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As an artist, photography is just one part of what I do. I love to paint... I love to create mixed-media collages... I sketch... I write... I make music... I enjoy just about anything that lets me create. Photography is just one outlet I turn to for creative expression. It just happens to be the one I tend to turn to most often. I had never really questioned that before. I never had a reason to!
Then one night last month I found myself in Bryant Park in Manhattan, taking photos of folks braving the cold and snow to skate on the rink which seems to "appear" every winter. I was snapping away, when suddenly a man skated towards me, saying "Excuse me... but do you mind if I ask you a question?"
"Sure!", I replied.
"Why photography?", he asked. To which I could only manage to get out the word... "Huh?".
He quickly responded with "Why 'photography'... as opposed to something else? What does it do for you?"... then went on to say how he had worked with several photographers over the years, and just wanted to know why someone would choose the medium... and what it does for them as an artist.
"Good question!", I said... in an attempt to buy time as I formulated a better response.
"I mean... What do YOU do with your photographs?", he asked.
"Not much", I replied. "I have a web site I post some on... and a blog... and some I use in competitions with a camera club I belong to. But most of them I don't really 'do anything' with. They're just for me."
"Do you sell them?" he asked.
"No. That's not really what I want to do with them", I replied.
"So why photography?" he asked again. "What do you get out of it?"
I found myself in the middle of a very awkward feeling... the feeling of having to ask myself that very question - "Why photography" - as if I had never truly asked it of myself before. I wasn't nearly as concerned with providing a response for him... as I was with finding the response for myself.
My mind wandered... and a dozen or so of my favorite images flashed before my eyes. I thought of the image of the incredibly thin student standing in front of a newsstand, glaring at the fashion magazines. I thought of the image of an old woman gliding down Madison Ave on in-line skates while carrying a pink Disney Princesses umbrella. I thought of the day last May when I happened upon some newlyweds in Tompkins Square Park, and managed to catch the joy in the bride's face as she and her groom had their first dance as "husband & wife".
... And it hit me...
"I like capturing those little moments of day-to-day life that no one else sees... or, at least... that most tend to miss. There's beauty in those moments... beauty we seem to overlook or take for granted", I said.
Right at that moment a child skated by, being held up by her mother and father. I turned and snapped a few shots...
A young couple... obviously out on a date... nervously made their way around, each relying on the other to keep from hitting the ice...
A young man, trying to show off in front of the ladies - came rushing around a corner, only to fall on his rear while showboating...
Real moments... each of them absolutely beautiful!
I love the feeling I get when I raise my camera to my eye... look through the viewfinder... and see something within a frame that no one else is seeing at that exact moment. I love "finding" the image... and capturing it.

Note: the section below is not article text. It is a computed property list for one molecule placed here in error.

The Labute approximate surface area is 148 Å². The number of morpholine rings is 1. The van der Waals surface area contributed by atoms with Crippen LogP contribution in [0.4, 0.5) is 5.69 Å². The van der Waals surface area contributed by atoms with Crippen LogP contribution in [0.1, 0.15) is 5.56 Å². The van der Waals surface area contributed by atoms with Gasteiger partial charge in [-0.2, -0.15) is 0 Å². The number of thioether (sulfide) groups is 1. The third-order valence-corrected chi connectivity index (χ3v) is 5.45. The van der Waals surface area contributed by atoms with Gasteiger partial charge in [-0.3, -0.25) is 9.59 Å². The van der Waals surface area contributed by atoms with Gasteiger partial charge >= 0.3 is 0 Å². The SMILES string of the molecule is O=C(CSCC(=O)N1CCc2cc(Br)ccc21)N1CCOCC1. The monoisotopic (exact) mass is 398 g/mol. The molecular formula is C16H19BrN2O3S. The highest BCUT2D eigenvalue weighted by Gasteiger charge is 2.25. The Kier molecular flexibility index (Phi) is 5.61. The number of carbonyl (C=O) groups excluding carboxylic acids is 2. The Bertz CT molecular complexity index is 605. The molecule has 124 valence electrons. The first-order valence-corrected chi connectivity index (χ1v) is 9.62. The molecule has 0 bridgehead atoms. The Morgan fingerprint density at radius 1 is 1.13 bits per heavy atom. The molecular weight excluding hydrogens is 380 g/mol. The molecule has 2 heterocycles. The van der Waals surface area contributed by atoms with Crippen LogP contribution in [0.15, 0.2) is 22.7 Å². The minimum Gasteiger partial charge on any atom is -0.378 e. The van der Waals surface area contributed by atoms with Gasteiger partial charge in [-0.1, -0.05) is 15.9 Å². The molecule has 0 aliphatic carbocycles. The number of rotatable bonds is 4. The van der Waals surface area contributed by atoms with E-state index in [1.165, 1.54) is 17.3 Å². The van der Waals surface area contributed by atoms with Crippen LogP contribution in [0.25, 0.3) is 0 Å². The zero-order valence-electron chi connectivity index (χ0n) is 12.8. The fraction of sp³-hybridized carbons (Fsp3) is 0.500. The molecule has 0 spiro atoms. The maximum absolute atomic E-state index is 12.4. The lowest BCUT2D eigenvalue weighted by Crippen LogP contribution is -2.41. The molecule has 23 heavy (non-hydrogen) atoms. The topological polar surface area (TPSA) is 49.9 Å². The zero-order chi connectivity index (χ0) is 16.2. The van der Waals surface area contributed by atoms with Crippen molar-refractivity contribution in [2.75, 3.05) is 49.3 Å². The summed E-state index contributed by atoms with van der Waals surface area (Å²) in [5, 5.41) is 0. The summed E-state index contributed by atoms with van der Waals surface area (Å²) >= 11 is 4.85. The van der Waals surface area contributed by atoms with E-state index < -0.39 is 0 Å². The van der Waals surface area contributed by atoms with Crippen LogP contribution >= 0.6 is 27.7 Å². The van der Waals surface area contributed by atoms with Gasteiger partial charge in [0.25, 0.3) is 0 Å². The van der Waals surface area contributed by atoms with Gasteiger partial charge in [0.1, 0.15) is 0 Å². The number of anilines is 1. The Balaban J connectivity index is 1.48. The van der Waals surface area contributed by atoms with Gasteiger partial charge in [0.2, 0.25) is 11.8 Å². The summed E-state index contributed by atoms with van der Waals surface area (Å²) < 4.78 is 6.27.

Whether it's a "moment" like those I've described... or the abstract corner of an object I'm photographing as some sort of a still-life - I like taking something that is "real"... something that is "common" - and showing people that there is, in fact, beauty there. That's part of why I almost never alter my images beyond basic darkroom-esque adjustments to brightness, saturation, contrast and the like. No "Photoshopping" or digital image manipulation. Nothing that couldn't be done in a darkroom. Just the straight image... pure and real.
I also love the challenge of it! One of my favorite artists, the painter and photographer Chuck Close, had this to say about photography...
"The thing that interests me about photography and why it's different from all other media, is that it's the only medium in which there is even the possibility of an accidental masterpiece. You cannot make an accidental masterpiece if you're a painter or a sculptor. It's just not going to happen. Something will be wrong.
This is simultaneously photography's great advantage and its Achilles' heel: it is the easiest medium in which to be competent. Anybody can be a marginally capable photographer, but it takes a lot of work to learn to become even a competent painter. Now, having said that, I think while photography is the easiest medium in which to be competent, it is probably the hardest one in which to develop an idiosyncratic personal vision. It's the hardest medium in which to separate yourself from all those other people who are doing reasonably good stuff and to find a personal voice, your own vision, and to make something that is truly, memorably yours and not someone else's. A recognized signature style of photography is an incredibly difficult thing to achieve.
It always amazes me that just when I think that there's nothing left to do in photography and that all permutations and possibilities have been exhausted, someone comes along and puts the medium to a new use, and makes it his or her own, yanks it out of this kind of amateur status, and makes it as profound and moving and as formally interesting as any other medium. It's like pushing something heavy uphill. Photography's not an easy medium. It is, finally, perhaps the hardest of them all."
This challenge adds another element to the question's answer for me. Why "photography"? It challenges me... perhaps more than any other medium... to show who I truly am... to myself.
There... that's it!
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